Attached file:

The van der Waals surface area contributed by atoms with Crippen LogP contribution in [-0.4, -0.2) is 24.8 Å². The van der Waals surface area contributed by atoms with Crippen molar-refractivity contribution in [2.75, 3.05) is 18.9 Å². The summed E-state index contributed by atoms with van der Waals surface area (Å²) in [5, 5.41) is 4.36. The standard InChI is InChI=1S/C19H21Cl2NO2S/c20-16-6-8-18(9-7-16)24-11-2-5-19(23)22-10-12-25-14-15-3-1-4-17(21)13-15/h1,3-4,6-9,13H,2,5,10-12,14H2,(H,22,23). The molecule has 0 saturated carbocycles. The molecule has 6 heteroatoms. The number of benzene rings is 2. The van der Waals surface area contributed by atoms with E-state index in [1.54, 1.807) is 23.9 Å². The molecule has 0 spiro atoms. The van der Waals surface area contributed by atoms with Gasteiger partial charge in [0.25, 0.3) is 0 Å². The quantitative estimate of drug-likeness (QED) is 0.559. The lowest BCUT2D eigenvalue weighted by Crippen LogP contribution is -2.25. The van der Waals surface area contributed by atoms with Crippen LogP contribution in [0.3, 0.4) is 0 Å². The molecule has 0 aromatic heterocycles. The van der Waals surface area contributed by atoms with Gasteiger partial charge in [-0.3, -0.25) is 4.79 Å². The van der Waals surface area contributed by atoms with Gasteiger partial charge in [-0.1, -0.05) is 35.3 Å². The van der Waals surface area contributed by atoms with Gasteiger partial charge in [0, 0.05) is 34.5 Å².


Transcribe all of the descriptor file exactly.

The van der Waals surface area contributed by atoms with Crippen LogP contribution in [-0.4, -0.2) is 24.8 Å². The van der Waals surface area contributed by atoms with Crippen molar-refractivity contribution in [2.75, 3.05) is 18.9 Å². The summed E-state index contributed by atoms with van der Waals surface area (Å²) in [5, 5.41) is 4.36. The standard InChI is InChI=1S/C19H21Cl2NO2S/c20-16-6-8-18(9-7-16)24-11-2-5-19(23)22-10-12-25-14-15-3-1-4-17(21)13-15/h1,3-4,6-9,13H,2,5,10-12,14H2,(H,22,23). The molecule has 0 saturated carbocycles. The molecule has 6 heteroatoms. The number of benzene rings is 2. The van der Waals surface area contributed by atoms with E-state index in [1.54, 1.807) is 23.9 Å². The molecule has 0 spiro atoms. The van der Waals surface area contributed by atoms with Gasteiger partial charge in [0.25, 0.3) is 0 Å². The quantitative estimate of drug-likeness (QED) is 0.559. The lowest BCUT2D eigenvalue weighted by Crippen LogP contribution is -2.25. The van der Waals surface area contributed by atoms with Crippen LogP contribution in [0.3, 0.4) is 0 Å². The molecule has 0 aromatic heterocycles. The van der Waals surface area contributed by atoms with Gasteiger partial charge in [-0.3, -0.25) is 4.79 Å². The van der Waals surface area contributed by atoms with Gasteiger partial charge in [-0.1, -0.05) is 35.3 Å². The van der Waals surface area contributed by atoms with Gasteiger partial charge in [0, 0.05) is 34.5 Å².